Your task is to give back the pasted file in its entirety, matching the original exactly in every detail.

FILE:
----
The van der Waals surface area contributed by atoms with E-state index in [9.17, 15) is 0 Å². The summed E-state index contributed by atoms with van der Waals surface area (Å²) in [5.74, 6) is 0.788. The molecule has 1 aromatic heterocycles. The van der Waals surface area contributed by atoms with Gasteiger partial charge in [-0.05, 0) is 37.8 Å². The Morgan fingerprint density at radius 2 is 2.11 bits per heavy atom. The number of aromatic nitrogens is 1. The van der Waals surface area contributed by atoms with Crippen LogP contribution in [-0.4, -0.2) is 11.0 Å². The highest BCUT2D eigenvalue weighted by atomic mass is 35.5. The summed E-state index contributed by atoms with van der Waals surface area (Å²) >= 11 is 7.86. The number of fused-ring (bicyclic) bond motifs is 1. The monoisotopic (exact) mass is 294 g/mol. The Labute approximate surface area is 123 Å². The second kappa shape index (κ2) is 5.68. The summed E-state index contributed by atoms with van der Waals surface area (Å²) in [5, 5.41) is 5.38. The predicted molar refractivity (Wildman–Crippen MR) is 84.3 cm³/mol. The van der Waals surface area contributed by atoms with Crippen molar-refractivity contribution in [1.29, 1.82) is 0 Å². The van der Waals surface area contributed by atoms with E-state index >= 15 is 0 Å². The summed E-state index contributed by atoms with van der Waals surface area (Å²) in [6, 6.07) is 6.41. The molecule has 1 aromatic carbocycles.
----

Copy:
The van der Waals surface area contributed by atoms with E-state index in [9.17, 15) is 0 Å². The summed E-state index contributed by atoms with van der Waals surface area (Å²) in [5.74, 6) is 0.788. The molecule has 1 aromatic heterocycles. The van der Waals surface area contributed by atoms with Gasteiger partial charge in [-0.05, 0) is 37.8 Å². The Morgan fingerprint density at radius 2 is 2.11 bits per heavy atom. The number of aromatic nitrogens is 1. The van der Waals surface area contributed by atoms with Crippen LogP contribution in [-0.4, -0.2) is 11.0 Å². The highest BCUT2D eigenvalue weighted by atomic mass is 35.5. The summed E-state index contributed by atoms with van der Waals surface area (Å²) >= 11 is 7.86. The number of fused-ring (bicyclic) bond motifs is 1. The monoisotopic (exact) mass is 294 g/mol. The Labute approximate surface area is 123 Å². The second kappa shape index (κ2) is 5.68. The summed E-state index contributed by atoms with van der Waals surface area (Å²) in [5, 5.41) is 5.38. The predicted molar refractivity (Wildman–Crippen MR) is 84.3 cm³/mol. The van der Waals surface area contributed by atoms with Crippen molar-refractivity contribution in [1.29, 1.82) is 0 Å². The van der Waals surface area contributed by atoms with E-state index >= 15 is 0 Å². The summed E-state index contributed by atoms with van der Waals surface area (Å²) in [6, 6.07) is 6.41. The molecule has 1 aromatic carbocycles.